The study, by British, German and Portuguese scientists at the Babraham Institute of Epigenetics in Cambridge, was published in the scientific journal eLife on Friday. It is based on the same cell reprogramming technique used to create cloned sheep dolly at Roslin in the UK in the 1990s.
Yet at an early stage, research promises to revolutionize regenerative medicine. “We can identify specific genes that are regenerating without replicating the cell,” says Wolf Reich, the study’s lead author.
One of the tools for repairing or replacing damaged cells is the ability to convert stem cells into specific cells.
Stem cells appear at the beginning of the embryo and can transform into all kinds of tissues in the human body. In the laboratory, however, only certain types, such as skin cells or fibroblasts, were republished. In 2007, after learning how to clone dolly, scientist Shinya Yamanaka transformed normal cells into stem cells, which could transform into any type of cell in a very short time. The process took 50 days and used molecules called Yamanaka factors.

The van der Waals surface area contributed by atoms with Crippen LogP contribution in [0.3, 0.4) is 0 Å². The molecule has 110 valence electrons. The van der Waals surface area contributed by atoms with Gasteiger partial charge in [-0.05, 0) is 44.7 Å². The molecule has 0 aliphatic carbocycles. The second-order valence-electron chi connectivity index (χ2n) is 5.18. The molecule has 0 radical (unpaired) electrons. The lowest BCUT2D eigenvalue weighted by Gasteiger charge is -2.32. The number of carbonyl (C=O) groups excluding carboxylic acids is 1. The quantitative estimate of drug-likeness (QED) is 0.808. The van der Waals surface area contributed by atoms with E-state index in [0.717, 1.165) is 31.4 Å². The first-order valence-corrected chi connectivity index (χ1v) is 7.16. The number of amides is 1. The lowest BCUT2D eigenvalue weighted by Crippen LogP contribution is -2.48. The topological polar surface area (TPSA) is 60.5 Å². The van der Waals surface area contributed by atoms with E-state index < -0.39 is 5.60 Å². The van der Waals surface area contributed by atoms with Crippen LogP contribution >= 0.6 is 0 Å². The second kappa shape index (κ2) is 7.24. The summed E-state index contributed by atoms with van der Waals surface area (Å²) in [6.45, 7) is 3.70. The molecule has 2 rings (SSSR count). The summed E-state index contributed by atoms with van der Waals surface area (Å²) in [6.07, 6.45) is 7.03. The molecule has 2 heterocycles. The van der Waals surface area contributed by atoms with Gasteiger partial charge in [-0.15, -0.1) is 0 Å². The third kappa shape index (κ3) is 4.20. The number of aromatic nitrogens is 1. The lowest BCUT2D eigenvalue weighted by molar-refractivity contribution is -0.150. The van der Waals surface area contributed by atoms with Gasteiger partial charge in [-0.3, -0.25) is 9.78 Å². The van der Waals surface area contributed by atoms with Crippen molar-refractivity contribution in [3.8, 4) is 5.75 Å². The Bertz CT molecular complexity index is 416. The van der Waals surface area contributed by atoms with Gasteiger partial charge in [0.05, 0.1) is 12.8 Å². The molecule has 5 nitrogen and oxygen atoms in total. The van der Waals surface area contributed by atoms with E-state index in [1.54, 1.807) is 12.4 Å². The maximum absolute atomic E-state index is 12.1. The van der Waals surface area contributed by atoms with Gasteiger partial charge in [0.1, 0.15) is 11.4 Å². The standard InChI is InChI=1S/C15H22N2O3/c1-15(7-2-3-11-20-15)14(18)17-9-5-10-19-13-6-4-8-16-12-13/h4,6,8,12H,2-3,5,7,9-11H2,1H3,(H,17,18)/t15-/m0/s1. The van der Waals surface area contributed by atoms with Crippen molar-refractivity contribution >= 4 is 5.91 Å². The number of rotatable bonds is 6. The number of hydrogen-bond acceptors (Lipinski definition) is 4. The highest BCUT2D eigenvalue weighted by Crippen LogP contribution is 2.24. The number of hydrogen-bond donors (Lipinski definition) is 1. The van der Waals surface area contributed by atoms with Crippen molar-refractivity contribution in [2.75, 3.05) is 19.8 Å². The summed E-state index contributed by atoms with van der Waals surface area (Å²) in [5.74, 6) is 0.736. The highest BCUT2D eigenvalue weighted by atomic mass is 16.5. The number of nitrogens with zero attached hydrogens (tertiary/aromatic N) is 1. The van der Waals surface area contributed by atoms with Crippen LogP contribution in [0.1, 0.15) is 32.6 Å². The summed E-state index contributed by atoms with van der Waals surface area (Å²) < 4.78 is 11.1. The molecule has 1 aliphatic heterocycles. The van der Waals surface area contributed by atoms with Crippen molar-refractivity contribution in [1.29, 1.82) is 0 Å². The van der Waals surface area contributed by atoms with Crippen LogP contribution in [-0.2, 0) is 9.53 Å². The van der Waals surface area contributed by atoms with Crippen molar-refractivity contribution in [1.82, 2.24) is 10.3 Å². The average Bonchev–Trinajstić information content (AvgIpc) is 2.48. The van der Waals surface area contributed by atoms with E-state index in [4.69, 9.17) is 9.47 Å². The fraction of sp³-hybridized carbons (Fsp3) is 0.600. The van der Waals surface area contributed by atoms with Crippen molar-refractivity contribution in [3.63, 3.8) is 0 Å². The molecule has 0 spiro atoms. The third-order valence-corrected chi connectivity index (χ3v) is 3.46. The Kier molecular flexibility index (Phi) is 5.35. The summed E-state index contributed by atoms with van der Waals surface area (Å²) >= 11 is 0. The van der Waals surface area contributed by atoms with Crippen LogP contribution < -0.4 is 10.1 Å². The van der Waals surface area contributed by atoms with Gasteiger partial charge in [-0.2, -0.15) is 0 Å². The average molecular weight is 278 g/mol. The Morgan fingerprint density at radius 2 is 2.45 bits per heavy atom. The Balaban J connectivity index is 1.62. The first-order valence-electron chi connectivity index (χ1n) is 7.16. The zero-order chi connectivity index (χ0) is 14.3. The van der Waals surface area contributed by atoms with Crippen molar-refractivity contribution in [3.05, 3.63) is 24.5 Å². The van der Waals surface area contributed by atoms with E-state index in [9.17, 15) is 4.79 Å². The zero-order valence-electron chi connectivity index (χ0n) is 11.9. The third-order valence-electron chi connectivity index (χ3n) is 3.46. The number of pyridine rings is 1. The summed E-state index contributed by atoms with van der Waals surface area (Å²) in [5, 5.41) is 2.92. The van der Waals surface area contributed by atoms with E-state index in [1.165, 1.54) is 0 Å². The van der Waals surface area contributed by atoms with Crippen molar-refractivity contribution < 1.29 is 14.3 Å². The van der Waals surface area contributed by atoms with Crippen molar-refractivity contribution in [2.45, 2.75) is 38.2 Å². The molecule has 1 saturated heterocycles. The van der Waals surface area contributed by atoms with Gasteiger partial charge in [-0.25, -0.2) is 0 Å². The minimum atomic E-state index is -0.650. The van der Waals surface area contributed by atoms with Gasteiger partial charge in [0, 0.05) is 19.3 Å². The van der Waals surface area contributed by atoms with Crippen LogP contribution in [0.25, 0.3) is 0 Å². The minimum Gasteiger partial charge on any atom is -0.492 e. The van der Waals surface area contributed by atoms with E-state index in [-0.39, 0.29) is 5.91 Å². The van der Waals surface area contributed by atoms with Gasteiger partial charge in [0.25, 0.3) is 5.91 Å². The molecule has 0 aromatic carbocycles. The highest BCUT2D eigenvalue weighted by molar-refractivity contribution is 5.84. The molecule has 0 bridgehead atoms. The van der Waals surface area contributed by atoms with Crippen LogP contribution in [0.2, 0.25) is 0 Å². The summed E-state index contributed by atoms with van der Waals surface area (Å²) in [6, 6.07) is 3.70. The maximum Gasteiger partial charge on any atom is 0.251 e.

Scientists at the Babraham Institute have developed a new method. Of these, fibroblasts were exposed to factors for only 13 days. Thus, they lost the aging markers, but maintained the functions of skin cells such as collagen production.
Then they looked for changes in the aging markers – some chemical and genetic traits. By these measurements, the observed cell resembled a 23-year-old adolescent, both in appearance and function.
For now, this technique cannot be clinically tested because it increases the risk of cancer. But with the advancement of technology, scientists say it could be used to improve the quality of life of the elderly. Information from the newspaper. State of So Paulo.
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